# An In-Depth Look at 3-D

## Article excerpt

Three-dimensional images--once limited to special movies and View-Masters--are now commonplace. Many movies at the theater are shown in 3-D, and video games, DVDs, and televisions all offer 3-D, as well. Providing a perception of depth adds a sense of realism for the viewer. How, exactly, do we perceive three dimensions in real life, and how is that different from "seeing" three dimensions when looking at a flat screen?

There are several important visual clues that help us to perceive depth. One example is our experience with the relationship between size and distance. A second has to do with the fact that foreground objects may block some part of objects in the background, which is known as obscuration--a tree growing in front of a house blocks part of the house. Nonetheless, humans perceive three dimensions primarily because of binocular vision (Howard and Rogers 1996). Binocular vision means that each of two separate eyes sees a somewhat different image that is fused into one by the brain. (Martin 2009). Binocular vision may lead to stereopsis, where the different images (each one shifted slightly to the right or left) seen by each eye are interpreted by the brain as depth. You can easily see how this works by placing a dot on a piece of paper and placing it within reach. Then, with one eye closed, try to quickly bring your finger from eye level straight down on top of the dot. You likely will miss the first time you try this. Why? Hold your finger at arm's length and view with one eye. Now view with the other eye and note that, with respect to the background, the finger seems to move right or left. This is because of your binocular vision--each eye sees your finger from a slightly different horizontal position. Your brain interprets these two images and is able to perceive the third dimension, depth.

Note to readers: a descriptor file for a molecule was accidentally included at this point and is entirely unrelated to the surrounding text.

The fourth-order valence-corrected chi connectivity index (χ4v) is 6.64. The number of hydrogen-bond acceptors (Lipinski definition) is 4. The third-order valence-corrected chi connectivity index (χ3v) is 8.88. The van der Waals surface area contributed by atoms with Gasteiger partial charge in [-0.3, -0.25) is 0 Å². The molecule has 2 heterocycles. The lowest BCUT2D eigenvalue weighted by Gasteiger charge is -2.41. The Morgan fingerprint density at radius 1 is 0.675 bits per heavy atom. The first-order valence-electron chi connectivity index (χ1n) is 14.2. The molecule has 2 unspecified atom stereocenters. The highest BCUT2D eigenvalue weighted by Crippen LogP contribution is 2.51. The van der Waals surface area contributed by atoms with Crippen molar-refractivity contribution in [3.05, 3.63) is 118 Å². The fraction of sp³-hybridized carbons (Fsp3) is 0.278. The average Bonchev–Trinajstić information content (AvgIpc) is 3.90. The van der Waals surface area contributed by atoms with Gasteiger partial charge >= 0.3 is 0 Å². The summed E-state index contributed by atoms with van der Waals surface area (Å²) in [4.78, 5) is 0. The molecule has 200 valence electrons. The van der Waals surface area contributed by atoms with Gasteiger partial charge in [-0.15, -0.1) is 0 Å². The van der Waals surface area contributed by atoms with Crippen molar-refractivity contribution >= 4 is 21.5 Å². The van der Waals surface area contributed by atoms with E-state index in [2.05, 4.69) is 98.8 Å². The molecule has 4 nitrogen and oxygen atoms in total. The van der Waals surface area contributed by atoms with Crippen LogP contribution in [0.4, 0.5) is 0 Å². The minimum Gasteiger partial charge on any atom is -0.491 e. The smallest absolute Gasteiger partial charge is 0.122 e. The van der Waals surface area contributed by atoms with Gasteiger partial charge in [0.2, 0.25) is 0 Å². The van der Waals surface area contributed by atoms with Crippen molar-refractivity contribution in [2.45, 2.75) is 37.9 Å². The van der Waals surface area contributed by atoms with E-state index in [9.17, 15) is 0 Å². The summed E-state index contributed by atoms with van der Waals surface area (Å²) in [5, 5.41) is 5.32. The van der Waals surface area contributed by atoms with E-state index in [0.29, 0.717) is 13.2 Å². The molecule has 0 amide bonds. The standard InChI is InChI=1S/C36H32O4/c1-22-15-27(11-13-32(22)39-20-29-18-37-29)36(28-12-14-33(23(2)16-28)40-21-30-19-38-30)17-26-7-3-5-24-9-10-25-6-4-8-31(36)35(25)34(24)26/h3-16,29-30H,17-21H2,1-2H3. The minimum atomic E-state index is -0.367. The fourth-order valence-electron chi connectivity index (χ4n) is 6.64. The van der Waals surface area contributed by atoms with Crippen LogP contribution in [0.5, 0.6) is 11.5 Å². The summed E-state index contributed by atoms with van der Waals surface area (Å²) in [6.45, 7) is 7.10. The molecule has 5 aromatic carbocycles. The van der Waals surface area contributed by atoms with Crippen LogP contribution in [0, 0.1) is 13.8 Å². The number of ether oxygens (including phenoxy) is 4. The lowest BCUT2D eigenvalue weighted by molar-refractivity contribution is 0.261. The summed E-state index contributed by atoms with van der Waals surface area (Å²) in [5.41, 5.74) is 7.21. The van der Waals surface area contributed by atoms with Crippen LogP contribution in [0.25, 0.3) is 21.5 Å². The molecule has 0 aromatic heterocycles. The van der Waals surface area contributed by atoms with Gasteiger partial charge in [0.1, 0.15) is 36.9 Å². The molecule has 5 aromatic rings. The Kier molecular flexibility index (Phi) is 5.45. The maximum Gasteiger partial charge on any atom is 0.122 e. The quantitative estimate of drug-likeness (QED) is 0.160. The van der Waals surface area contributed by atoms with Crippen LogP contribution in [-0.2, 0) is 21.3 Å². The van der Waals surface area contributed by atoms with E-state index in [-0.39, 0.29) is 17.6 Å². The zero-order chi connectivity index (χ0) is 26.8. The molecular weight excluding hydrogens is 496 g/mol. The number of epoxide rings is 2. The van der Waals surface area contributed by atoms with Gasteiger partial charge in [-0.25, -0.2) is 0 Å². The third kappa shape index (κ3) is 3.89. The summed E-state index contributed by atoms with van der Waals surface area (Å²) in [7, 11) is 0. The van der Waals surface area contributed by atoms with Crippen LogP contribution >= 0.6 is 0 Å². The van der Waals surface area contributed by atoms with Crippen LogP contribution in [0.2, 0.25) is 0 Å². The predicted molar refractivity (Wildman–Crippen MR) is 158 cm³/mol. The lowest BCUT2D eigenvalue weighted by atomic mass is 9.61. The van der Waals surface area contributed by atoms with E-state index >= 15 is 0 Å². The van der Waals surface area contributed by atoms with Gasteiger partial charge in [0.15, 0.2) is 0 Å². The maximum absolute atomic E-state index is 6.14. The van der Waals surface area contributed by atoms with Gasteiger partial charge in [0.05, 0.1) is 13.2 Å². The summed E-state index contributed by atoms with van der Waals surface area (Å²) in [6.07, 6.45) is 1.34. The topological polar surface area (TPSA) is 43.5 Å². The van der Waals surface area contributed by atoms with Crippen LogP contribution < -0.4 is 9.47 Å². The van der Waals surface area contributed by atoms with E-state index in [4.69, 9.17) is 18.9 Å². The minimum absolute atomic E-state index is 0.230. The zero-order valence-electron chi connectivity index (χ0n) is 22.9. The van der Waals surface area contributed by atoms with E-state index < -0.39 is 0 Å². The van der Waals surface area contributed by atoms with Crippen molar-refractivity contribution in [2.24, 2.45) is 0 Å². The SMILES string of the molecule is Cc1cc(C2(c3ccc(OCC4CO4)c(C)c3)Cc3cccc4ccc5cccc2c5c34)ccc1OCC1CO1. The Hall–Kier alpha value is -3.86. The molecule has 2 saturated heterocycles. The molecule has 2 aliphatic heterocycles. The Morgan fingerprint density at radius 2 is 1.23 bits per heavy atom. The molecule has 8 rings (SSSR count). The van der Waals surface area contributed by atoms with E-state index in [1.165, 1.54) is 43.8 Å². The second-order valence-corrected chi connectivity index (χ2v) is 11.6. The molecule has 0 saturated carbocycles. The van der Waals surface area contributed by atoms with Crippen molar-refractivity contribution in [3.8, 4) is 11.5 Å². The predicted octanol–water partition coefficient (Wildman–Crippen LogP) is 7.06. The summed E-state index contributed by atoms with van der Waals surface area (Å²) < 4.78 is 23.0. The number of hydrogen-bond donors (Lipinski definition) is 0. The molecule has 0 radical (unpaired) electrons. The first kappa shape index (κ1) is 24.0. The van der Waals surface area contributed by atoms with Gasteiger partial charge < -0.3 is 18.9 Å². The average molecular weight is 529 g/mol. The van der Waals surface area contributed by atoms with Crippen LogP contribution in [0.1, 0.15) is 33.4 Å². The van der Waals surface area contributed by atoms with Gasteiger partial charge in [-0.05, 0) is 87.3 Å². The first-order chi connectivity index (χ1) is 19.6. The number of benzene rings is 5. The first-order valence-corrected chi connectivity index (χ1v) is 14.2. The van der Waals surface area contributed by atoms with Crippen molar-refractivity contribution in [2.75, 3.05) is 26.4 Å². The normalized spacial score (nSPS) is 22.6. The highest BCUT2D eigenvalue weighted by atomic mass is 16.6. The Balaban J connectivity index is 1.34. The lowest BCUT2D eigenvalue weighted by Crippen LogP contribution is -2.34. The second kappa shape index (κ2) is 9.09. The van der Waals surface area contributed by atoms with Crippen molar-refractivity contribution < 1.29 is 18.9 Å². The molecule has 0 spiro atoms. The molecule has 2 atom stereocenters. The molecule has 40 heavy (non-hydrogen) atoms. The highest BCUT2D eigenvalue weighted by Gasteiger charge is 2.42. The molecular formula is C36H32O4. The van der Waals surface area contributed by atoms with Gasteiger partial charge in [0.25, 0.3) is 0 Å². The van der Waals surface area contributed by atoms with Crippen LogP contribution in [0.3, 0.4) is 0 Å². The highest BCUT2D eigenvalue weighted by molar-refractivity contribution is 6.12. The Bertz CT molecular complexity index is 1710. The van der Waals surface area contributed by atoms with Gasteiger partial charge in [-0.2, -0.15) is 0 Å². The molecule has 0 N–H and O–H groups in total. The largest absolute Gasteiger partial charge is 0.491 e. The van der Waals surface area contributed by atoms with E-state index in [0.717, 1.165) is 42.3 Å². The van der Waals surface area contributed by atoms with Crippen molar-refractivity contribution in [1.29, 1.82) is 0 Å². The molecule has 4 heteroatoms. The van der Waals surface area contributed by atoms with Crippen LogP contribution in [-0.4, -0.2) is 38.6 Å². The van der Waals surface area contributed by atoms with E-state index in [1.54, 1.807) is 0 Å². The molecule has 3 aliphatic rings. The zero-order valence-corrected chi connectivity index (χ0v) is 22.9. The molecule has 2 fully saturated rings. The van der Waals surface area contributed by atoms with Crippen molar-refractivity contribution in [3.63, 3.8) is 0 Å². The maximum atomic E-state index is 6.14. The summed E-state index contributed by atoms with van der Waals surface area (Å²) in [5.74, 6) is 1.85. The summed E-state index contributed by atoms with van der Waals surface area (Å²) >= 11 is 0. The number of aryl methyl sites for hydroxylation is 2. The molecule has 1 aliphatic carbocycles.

The engineering challenge for creating 3-D images is to devise systems in two dimensions (movie screens, televisions, etc.) that produce images that seem to be three dimensional. To do this, a slightly different image must be shown to each eye, mimicking what occurs in stereopsis when we view the three-dimensional world. In this activity, students will investigate several different designs that enable the viewer to perceive 3-D images. The International Technology Education Association states that middle-level students should learn that "innovation is the process of modifying an existing product or system to improve it" (2007, p. 110). In a similar way, the Framework for K-12 Science Education notes that "engineering design is both iterative and systematic. It is iterative in that each new version of the design is tested and then modified, based on what has been learned up to that point" (NRC 2012, p. 46). Methods for producing 3-D images have evolved using several techniques since their beginning in the 1840s. The science content of this lesson avails itself to inclusion in a unit on information processing (LS1.D from A Framework for K-12 Science Education): "Each sense receptor responds to different inputs (electromagnetic, mechanical, chemical), transmitting them as signals that travel along nerve cells to the brain" (NRC 2012, p.149).

Historical information

Three-dimensional images have been around longer than you may think. The world's first photograph, actually known as a heliograph (literally, sun writing) was taken in 1826 by Joseph Nicephore Niepce in France using an hours-long exposure time (National Geographic). By 1838, Charles Wheatstone had developed the idea for stereo photography. He constructed the first device that allowed each eye to see a slightly different view of the same image. His idea, which used mirrors and prisms, was later simplified, and by the turn of the century, most homes had a stereoscope and a collection of cards for viewing (see Figure 1).

Motion pictures were developed in the later part of the 19th century. Thomas Edison perfected a viewer called a kinetoscope, which was a machine used to view a moving strip of still photographs that gave the illusion of motion (National Park Service 2012). …

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